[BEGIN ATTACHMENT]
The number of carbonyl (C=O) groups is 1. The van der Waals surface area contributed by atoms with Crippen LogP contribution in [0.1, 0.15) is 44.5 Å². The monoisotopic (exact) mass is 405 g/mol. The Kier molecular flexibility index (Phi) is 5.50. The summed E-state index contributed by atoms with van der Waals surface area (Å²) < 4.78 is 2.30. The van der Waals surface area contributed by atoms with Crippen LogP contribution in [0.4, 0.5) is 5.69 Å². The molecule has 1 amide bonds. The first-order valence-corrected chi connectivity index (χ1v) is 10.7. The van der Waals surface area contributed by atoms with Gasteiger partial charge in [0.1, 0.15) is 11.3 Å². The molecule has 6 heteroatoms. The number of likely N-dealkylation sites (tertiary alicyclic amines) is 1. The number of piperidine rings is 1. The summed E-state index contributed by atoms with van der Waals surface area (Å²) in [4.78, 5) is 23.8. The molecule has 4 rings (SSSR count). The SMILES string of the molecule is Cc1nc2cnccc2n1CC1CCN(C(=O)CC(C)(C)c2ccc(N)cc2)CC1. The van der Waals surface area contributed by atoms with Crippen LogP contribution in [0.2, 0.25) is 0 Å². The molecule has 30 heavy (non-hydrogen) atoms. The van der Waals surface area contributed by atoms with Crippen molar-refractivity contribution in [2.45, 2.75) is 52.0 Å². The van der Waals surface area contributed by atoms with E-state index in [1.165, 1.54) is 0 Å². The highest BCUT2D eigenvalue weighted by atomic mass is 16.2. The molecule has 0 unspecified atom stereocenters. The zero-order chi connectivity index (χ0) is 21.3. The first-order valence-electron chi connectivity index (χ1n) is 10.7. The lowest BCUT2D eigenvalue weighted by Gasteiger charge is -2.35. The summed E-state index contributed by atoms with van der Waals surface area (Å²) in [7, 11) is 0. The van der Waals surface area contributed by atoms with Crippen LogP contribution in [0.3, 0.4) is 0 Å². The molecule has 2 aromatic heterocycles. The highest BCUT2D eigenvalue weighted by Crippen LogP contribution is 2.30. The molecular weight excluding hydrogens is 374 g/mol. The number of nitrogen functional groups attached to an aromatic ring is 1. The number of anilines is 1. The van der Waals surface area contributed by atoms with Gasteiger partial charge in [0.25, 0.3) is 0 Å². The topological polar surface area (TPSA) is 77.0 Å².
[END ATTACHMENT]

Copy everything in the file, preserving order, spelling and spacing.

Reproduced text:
The number of carbonyl (C=O) groups is 1. The van der Waals surface area contributed by atoms with Crippen LogP contribution in [0.1, 0.15) is 44.5 Å². The monoisotopic (exact) mass is 405 g/mol. The Kier molecular flexibility index (Phi) is 5.50. The summed E-state index contributed by atoms with van der Waals surface area (Å²) < 4.78 is 2.30. The van der Waals surface area contributed by atoms with Crippen LogP contribution in [0.4, 0.5) is 5.69 Å². The molecule has 1 amide bonds. The first-order valence-corrected chi connectivity index (χ1v) is 10.7. The van der Waals surface area contributed by atoms with Gasteiger partial charge in [0.1, 0.15) is 11.3 Å². The molecule has 6 heteroatoms. The number of likely N-dealkylation sites (tertiary alicyclic amines) is 1. The number of piperidine rings is 1. The summed E-state index contributed by atoms with van der Waals surface area (Å²) in [4.78, 5) is 23.8. The molecule has 4 rings (SSSR count). The SMILES string of the molecule is Cc1nc2cnccc2n1CC1CCN(C(=O)CC(C)(C)c2ccc(N)cc2)CC1. The van der Waals surface area contributed by atoms with Crippen LogP contribution in [0.2, 0.25) is 0 Å². The molecule has 30 heavy (non-hydrogen) atoms. The van der Waals surface area contributed by atoms with Crippen molar-refractivity contribution in [2.45, 2.75) is 52.0 Å². The van der Waals surface area contributed by atoms with E-state index in [1.165, 1.54) is 0 Å². The highest BCUT2D eigenvalue weighted by atomic mass is 16.2. The molecule has 0 unspecified atom stereocenters. The zero-order chi connectivity index (χ0) is 21.3. The first-order valence-electron chi connectivity index (χ1n) is 10.7. The lowest BCUT2D eigenvalue weighted by Gasteiger charge is -2.35. The summed E-state index contributed by atoms with van der Waals surface area (Å²) in [7, 11) is 0. The van der Waals surface area contributed by atoms with Crippen LogP contribution in [0.3, 0.4) is 0 Å². The molecule has 2 aromatic heterocycles. The highest BCUT2D eigenvalue weighted by Crippen LogP contribution is 2.30. The molecular weight excluding hydrogens is 374 g/mol. The number of nitrogen functional groups attached to an aromatic ring is 1. The number of anilines is 1. The van der Waals surface area contributed by atoms with Gasteiger partial charge in [0.25, 0.3) is 0 Å². The topological polar surface area (TPSA) is 77.0 Å².